Dials up a shallow but fun thriller, writes
help but think: Wouldn’t it be nice to instead be watching something as good as Bridesmaids? However, also, two, to remind us of the joy of movie-going, of which thoughtless movies like The Call are a definite part.
But while The Call manages to build some suspense from the boot of the car – the clever attempts to elicit help, the dwindling mobile phone battery – its deficiencies become less forgivable once the action turns off the road.
Eklund’s psychopath kidnapper is cartoonishly drawn and when he has Welson back at this lair – and Turner is summoned from the high-tech, oddly NASA-like call centre – The Call disconnects with horror film cliches.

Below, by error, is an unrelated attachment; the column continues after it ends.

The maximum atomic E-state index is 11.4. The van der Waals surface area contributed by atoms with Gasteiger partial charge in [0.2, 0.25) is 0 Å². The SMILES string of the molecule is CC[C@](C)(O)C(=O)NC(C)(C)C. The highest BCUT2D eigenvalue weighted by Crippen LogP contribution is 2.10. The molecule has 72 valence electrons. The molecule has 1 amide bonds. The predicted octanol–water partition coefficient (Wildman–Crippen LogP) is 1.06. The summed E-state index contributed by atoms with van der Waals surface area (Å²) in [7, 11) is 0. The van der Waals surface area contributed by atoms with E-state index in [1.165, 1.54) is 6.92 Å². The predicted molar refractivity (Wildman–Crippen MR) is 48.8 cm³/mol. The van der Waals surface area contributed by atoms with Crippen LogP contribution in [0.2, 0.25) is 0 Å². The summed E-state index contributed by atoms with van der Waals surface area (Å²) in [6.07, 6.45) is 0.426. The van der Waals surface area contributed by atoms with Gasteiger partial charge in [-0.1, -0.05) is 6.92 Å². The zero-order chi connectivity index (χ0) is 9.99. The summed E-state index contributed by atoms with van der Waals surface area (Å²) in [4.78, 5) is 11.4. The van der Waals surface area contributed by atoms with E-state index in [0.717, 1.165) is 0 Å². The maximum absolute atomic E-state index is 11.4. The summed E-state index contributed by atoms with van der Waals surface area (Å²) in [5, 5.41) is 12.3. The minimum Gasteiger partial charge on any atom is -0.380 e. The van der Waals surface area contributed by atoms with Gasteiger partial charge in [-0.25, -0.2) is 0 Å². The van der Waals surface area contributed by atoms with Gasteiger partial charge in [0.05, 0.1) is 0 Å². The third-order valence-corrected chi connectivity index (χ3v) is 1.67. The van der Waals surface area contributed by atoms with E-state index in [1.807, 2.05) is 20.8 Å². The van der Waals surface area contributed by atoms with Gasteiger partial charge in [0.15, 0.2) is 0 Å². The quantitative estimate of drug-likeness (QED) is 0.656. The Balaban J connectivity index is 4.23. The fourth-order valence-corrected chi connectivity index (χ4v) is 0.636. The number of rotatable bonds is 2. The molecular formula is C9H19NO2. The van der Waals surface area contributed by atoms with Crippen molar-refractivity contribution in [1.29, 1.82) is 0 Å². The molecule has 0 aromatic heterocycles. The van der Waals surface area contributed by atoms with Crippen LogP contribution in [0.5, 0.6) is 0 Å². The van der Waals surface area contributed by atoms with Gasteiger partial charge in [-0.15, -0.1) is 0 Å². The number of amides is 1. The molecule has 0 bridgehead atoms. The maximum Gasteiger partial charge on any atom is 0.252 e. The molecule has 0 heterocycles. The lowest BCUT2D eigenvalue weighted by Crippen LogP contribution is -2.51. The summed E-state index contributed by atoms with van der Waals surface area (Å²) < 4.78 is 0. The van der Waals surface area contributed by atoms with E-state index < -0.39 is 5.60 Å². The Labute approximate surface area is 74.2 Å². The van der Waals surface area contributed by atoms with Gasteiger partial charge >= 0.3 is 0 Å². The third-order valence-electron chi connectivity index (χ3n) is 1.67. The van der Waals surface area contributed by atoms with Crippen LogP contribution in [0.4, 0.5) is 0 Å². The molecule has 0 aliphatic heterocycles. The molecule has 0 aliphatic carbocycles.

Berry keeps the film rolling even when it veers off course. Breslin, making a leap to more sordid territory, has little to do but be scared. Michael Imperioli makes a brief appearance as a concerned bystander, a reminder that the fine Sopranos actor deserves considerably better.
From Phone Booth to Cellular, phone-based movies have generally been bad service for moviegoers, who so often would rather look at their own mobiles in the movie theatre.
Perhaps we can await a sequel to The Call that shifts to the 311 call centre, where a pothole complaint spirals dramatically out of control.
So call me maybe?
The Call opens today.